There is so much exciting news breaking every day. So much is changing in the healthcare and pharma industries. We are seeing "e" in front of many traditional terms. There's an ePharma conference in New York City next week with many big-name companies as sponsors. There are many small companies and new Web sites like RememberItNow.com. It's owned by Pam Swingley, who set it up to help her take care of her father and all his confusing medications and is now making this tool available to others.
On one hand, there are new apps we can use on our smartphones to monitor our aging parents' vital signs, or to watch our kids at home while we are at work. On the other hand, how many times have you visited your doctor during the last year or two only to find they were trying to move everything from a paper world to a digital world?
How much of your visit is looking at the back of the doctor's head these days while they are entering information in the computer? Then when they finally turn around to actually interact with you, the visit was almost over.
Looking at You or Looking at a Screen?
This is an exciting time of change. With that comes a set of risks. This is a big and growing opportunity for the nation's wireless industry, both networks and handset makers.
Going forward, innovation and growth in wireless will come from other industries like healthcare. Transforming this industry is an enormous task, but it will be very positive in general for all the players. One area everyone needs to focus on is staying tuned in to the patient.
This change is full of good and bad, isn't it? This is not the way you want healthcare to be. This is not the way they want to provide healthcare, either. Yet this is what we are dealing with today during this transformation period, which just started a few years ago and will continue for years to come.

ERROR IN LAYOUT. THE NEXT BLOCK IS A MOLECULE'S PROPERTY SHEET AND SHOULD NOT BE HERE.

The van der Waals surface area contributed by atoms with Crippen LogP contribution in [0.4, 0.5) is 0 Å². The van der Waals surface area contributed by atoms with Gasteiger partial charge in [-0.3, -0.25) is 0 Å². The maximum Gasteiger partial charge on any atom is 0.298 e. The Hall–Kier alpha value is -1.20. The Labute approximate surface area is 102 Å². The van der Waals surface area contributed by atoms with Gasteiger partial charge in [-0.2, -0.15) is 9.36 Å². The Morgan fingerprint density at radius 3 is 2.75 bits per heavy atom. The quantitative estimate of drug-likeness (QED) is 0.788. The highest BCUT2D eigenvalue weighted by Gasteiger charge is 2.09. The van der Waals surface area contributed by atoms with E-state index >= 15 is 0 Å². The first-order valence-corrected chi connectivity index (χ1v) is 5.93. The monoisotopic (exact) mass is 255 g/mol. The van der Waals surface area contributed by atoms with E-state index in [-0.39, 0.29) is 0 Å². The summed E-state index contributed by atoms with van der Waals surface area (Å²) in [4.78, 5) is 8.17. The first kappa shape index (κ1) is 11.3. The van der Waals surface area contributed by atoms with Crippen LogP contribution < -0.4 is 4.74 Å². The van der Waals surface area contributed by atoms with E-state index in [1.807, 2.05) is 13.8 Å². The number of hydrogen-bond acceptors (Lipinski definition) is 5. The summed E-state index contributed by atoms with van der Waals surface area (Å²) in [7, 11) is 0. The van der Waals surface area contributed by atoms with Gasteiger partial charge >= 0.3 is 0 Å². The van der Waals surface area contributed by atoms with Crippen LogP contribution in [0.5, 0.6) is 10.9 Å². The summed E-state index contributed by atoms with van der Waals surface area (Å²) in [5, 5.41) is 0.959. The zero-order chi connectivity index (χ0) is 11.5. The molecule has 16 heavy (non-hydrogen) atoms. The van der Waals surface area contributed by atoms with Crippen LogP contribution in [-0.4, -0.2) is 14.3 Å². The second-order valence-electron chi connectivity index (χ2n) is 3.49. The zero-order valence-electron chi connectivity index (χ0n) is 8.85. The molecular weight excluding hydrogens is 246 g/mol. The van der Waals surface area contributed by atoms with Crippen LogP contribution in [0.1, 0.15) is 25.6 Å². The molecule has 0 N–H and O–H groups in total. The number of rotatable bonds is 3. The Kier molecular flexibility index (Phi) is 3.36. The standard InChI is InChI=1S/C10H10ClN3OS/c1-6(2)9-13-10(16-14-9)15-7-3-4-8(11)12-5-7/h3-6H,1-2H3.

Are your doctors catching everything they need to with you and your condition, or are they increasingly focused on the screen instead of their patient? They want to be, but technology sucks their attention away.
This is a problem. Going digital is the right thing to do for many reasons. It can speed up the ability to share information. It can improve healthcare for everyone. However, it is not without risk. If the doctor enters the wrong code or number into your record, you pay the price.
When we type on the computer, the spell checker corrects our mistakes, and if you are like me, it corrects plenty. However, there is not spell checker for patient information, and if a doctor enters the wrong information, no one may know until it is too late.
Training may be the answer to help doctors better understand how technology will change their world, for better and for worse. Then again, how do we convince doctors this is important? They are too busy as it is.
While I think "e" technology moving into the medical and healthcare field is a definite plus, and an unstoppable trend, it also comes with risks that need to be managed properly. I don't think they are being managed well enough at this point, but keeping this issue front and center is the right thing to do for doctors and patients.
Jeff Kagan is an E-Commerce Times columnist and industry analyst following wireless, telecom and healthcare technology. He is also an author, speaker and consultant. Email him at jeff@jeffKAGAN.com.